nurse-patient ratio - page 6

Within the last year, we restructured our Med-Surg nurse patient ratio to be 1:6 for days/eves, and 1:8 for nights. I am interested in hearing what other ratios in Med-Surg are. I work in a 400 bed... Read More

  1. by   Scavenger'sWife
    GADS...The posts about ratio are so varied and mostly BAD! I used to think my hospital was tough, but now I think we are more in the better category. I work on a 42-bed med floor, occasionally get a surg pt. We have Marquette tele which we carry pagers for that beep us with lethal rhythms (as determined and set by the programming RN). We also carry cell phones so the unit clerks, docs, families, etc. can get their phone calls to us w/o the RN having to come to the desk. (We can also call out to other units in the hospital such as to pharmacy or lab) We also wear tracer badges that light up a signal over the patients' door when we are in the room. RNs light up green, aides light up yellow. Call lights flash yellow. Our pagers also beep or vibrate when the patients we are assigned for that day put on the call light.

    Ratio is RN-Aide to 6-8 (sometimes 9, rarely 10) patients. RN-LPN-Aide get 10-12 patients. We work a lot of "triads" which means RN-LPN-Aide who are always together. (Scheduled together) We do get to pick who we want on our triad when we set it up. We also have "Nurse Technicians" who are Aides with an additional 40 hrs training to do things like put in foleys, assist with sterile procedures, do simple dressing changes, etc.

    We usually have a "float RN" who does not take patients, but does the admits, makes phone calls, takes off orders, goes with pts for tests if they need to be accomp by an RN, etc.

    We are looking into establishing a permanent Charge RN position, as currently the charge does patients also. In the new position, charge will not take a pt load. They are still ironing this out. Prob be 2 months before it happens.

    We work 12 hour shifts, 7 to 7. We always have a unit clerk for phones, docs orders, etc. We also have a pharmacist on the floor during the day shift.

    We also have "Professional Nurse Coaches", which I think is a temporary "new idea" from admin...they are supposed to oversee the staff and try to defuse problems, look for ways to improve, and even do hands-on if it's a really bad day. Some of the coaches are really great at this, some are not. Our nursing supervisor is usually nowhere to be seen.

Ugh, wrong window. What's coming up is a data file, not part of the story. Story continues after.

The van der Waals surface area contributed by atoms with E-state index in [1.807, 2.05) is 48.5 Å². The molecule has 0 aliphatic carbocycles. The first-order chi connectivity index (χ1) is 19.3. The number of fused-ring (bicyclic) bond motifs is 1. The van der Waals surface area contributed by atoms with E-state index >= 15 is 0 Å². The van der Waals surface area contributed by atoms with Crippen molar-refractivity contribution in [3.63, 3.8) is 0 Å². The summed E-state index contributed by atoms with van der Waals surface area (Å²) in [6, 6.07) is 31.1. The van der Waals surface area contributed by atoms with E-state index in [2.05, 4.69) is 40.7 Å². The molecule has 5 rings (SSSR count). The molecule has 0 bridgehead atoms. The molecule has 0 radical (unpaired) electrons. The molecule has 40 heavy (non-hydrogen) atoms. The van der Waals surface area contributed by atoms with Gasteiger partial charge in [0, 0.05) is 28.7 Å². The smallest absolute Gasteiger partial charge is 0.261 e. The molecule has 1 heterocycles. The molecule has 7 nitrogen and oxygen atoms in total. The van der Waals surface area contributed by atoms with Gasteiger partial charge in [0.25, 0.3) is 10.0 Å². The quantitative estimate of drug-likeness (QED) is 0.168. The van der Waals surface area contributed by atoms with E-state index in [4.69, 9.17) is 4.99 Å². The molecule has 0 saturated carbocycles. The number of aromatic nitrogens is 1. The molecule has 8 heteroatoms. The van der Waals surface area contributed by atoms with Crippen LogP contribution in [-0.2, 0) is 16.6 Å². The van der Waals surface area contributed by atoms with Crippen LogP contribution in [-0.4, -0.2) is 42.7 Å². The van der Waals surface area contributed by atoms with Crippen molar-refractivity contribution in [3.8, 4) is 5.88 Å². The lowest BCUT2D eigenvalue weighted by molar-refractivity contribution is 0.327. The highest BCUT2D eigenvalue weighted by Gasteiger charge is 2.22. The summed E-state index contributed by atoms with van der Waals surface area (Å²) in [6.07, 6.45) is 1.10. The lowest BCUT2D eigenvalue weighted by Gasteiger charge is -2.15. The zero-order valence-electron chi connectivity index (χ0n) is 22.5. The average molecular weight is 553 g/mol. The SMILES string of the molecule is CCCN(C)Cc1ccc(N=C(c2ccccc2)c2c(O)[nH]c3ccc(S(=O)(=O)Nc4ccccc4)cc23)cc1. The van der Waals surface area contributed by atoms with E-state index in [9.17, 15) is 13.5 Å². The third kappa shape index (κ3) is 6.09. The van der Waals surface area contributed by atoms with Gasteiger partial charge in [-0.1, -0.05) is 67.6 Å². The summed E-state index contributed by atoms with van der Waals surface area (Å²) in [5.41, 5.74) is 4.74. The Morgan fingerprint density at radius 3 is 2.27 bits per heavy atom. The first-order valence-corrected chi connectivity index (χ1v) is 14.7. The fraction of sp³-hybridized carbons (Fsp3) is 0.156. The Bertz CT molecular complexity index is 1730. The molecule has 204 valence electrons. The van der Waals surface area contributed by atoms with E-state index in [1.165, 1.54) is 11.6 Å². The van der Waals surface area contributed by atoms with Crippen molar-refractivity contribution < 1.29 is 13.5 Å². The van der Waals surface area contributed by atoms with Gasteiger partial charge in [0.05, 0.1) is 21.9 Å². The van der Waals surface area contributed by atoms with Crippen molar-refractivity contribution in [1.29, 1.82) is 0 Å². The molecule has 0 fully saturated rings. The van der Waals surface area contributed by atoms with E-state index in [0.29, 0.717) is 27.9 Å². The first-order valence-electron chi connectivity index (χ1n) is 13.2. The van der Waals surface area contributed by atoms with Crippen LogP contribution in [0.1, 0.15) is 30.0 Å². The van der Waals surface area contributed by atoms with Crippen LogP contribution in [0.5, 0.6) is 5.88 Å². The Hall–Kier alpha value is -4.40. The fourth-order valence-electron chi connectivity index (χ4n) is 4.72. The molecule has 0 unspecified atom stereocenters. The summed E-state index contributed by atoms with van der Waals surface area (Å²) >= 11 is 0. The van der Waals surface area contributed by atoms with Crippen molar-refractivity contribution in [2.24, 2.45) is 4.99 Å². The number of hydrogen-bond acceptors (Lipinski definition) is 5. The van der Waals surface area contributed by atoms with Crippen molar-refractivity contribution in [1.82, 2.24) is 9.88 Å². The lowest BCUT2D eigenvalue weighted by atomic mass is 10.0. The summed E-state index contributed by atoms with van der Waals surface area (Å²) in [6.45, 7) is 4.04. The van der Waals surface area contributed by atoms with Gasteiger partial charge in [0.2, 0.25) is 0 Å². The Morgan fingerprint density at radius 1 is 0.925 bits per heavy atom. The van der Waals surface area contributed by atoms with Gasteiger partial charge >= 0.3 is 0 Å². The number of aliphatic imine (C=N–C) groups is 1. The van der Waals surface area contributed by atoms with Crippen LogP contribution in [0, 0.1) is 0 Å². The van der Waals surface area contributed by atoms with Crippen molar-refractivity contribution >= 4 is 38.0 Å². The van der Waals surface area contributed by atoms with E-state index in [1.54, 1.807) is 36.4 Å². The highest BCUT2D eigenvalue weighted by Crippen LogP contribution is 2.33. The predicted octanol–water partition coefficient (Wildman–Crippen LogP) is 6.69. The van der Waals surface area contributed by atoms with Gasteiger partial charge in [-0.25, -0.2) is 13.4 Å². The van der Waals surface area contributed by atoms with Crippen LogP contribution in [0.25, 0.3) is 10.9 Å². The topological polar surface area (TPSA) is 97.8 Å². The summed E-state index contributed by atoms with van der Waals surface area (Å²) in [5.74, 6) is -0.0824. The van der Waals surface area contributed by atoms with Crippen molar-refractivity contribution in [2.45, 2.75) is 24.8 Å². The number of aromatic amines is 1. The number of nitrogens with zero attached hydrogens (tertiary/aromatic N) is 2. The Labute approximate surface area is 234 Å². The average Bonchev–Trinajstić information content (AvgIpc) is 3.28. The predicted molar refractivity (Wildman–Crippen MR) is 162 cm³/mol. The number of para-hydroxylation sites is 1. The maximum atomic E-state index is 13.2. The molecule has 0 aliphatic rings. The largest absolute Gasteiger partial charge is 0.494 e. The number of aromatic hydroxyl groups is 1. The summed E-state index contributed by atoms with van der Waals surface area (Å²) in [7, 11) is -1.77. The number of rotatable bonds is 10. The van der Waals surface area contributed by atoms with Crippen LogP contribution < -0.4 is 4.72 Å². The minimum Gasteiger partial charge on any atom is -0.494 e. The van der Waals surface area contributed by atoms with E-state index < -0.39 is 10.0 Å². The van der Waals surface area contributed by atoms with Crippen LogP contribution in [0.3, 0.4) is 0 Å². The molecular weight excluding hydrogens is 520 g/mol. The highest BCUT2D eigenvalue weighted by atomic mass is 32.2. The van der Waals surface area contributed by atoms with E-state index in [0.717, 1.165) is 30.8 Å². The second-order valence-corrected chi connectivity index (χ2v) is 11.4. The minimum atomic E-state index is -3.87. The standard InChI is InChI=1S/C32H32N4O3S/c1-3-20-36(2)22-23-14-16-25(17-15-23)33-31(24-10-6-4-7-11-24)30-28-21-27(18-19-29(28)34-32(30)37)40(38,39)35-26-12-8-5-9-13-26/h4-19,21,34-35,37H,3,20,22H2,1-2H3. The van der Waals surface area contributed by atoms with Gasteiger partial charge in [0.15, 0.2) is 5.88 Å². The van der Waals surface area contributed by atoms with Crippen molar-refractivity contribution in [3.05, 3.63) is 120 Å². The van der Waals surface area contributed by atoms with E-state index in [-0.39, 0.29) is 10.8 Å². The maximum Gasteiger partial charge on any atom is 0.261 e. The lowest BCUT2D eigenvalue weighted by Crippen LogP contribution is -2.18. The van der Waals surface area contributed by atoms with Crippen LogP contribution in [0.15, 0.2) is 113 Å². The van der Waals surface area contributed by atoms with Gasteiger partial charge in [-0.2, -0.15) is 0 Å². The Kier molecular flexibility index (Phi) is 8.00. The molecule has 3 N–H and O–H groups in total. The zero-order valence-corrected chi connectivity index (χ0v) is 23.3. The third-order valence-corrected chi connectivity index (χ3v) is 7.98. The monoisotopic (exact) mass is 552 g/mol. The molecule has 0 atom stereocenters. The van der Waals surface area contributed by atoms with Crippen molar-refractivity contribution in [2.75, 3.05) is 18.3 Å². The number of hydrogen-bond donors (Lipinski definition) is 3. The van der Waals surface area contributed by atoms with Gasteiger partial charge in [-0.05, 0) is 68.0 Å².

Sorry such a long post....I guess it really doesn't sound bad here, even though at my hospital, the floor I work on is referred to (jokingly, I think) as "Bosnia". It is very busy, usually high acuity. We used to do acuities, but now it's as someone else said, "butts to beds". Only exception is doctor-ordered 1:1 - then there must be an aide to sit with the patient at all times.

    Anyone want a job??? E-mail me! regnursein99@yahoo.com
  2. by   rebelwaclause
    22 bed, smaller hospital. 1:4 ratio at nights (usually). 1 CNA/1 - 2 LVN's depending on census.
  3. by   preciousnurse
    Hey Deespoohbear. Where do you work because the setting sounds IDENTICAL to mine! Is it in the Shenandoah Valley?
  4. by   deespoohbear
    preciousnurse- I am in northeast Indiana, south of Ft. Wayne.
  5. by   BBFRN
    I work 7p-7a on a 30 bed Trauma Med/Surg floor, and we're doing 7-8:1 right now with Telemetry (no Telem Tech), usually 2 Pt. Care Tech's, and 1 secretary. We usually have 1 RN (charge), and the rest of us are LPN's. This really sucks! The bad thing is that we're phasing into a Step-Down unit. We're only losing 2 beds, and it looks like the ratio will be the same, except all pt's will be on Telem., and we'll have a Telem. Tech. I am scared! I don't feel it's within my scope of practice to take care of pt's on cardiac drips, and we are going to lose what little RN night staff we have. I wouldn't want to be the only RN on a Step-Down unit.